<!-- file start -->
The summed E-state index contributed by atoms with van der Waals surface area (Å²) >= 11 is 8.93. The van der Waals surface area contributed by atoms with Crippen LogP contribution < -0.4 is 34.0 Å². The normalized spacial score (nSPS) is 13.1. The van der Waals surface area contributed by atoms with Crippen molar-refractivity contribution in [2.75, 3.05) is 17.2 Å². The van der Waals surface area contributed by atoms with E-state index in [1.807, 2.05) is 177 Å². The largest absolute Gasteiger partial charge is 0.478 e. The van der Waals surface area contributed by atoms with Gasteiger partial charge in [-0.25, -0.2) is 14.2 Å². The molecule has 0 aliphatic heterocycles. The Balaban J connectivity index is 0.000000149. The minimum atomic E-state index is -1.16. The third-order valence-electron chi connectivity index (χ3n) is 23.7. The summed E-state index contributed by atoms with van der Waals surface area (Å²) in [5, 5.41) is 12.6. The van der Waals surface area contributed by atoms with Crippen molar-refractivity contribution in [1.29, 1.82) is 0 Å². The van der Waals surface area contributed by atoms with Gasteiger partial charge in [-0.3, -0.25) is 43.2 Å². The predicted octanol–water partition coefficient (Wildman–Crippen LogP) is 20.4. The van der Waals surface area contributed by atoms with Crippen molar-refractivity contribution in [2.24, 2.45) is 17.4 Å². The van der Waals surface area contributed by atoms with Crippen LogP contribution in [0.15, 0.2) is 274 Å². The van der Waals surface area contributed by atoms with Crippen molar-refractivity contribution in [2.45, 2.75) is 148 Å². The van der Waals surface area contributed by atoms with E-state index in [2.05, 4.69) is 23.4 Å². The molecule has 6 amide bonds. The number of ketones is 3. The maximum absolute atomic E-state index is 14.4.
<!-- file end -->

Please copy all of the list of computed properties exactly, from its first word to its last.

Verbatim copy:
The summed E-state index contributed by atoms with van der Waals surface area (Å²) >= 11 is 8.93. The van der Waals surface area contributed by atoms with Crippen LogP contribution < -0.4 is 34.0 Å². The normalized spacial score (nSPS) is 13.1. The van der Waals surface area contributed by atoms with Crippen molar-refractivity contribution in [2.75, 3.05) is 17.2 Å². The van der Waals surface area contributed by atoms with E-state index in [1.807, 2.05) is 177 Å². The largest absolute Gasteiger partial charge is 0.478 e. The van der Waals surface area contributed by atoms with Gasteiger partial charge in [-0.25, -0.2) is 14.2 Å². The molecule has 0 aliphatic heterocycles. The Balaban J connectivity index is 0.000000149. The minimum atomic E-state index is -1.16. The third-order valence-electron chi connectivity index (χ3n) is 23.7. The summed E-state index contributed by atoms with van der Waals surface area (Å²) in [5, 5.41) is 12.6. The van der Waals surface area contributed by atoms with Crippen molar-refractivity contribution in [1.29, 1.82) is 0 Å². The van der Waals surface area contributed by atoms with Gasteiger partial charge in [-0.3, -0.25) is 43.2 Å². The predicted octanol–water partition coefficient (Wildman–Crippen LogP) is 20.4. The van der Waals surface area contributed by atoms with Crippen molar-refractivity contribution in [2.24, 2.45) is 17.4 Å². The van der Waals surface area contributed by atoms with Crippen LogP contribution in [0.15, 0.2) is 274 Å². The van der Waals surface area contributed by atoms with Crippen molar-refractivity contribution in [2.45, 2.75) is 148 Å². The van der Waals surface area contributed by atoms with E-state index in [2.05, 4.69) is 23.4 Å². The molecule has 6 amide bonds. The number of ketones is 3. The maximum absolute atomic E-state index is 14.4.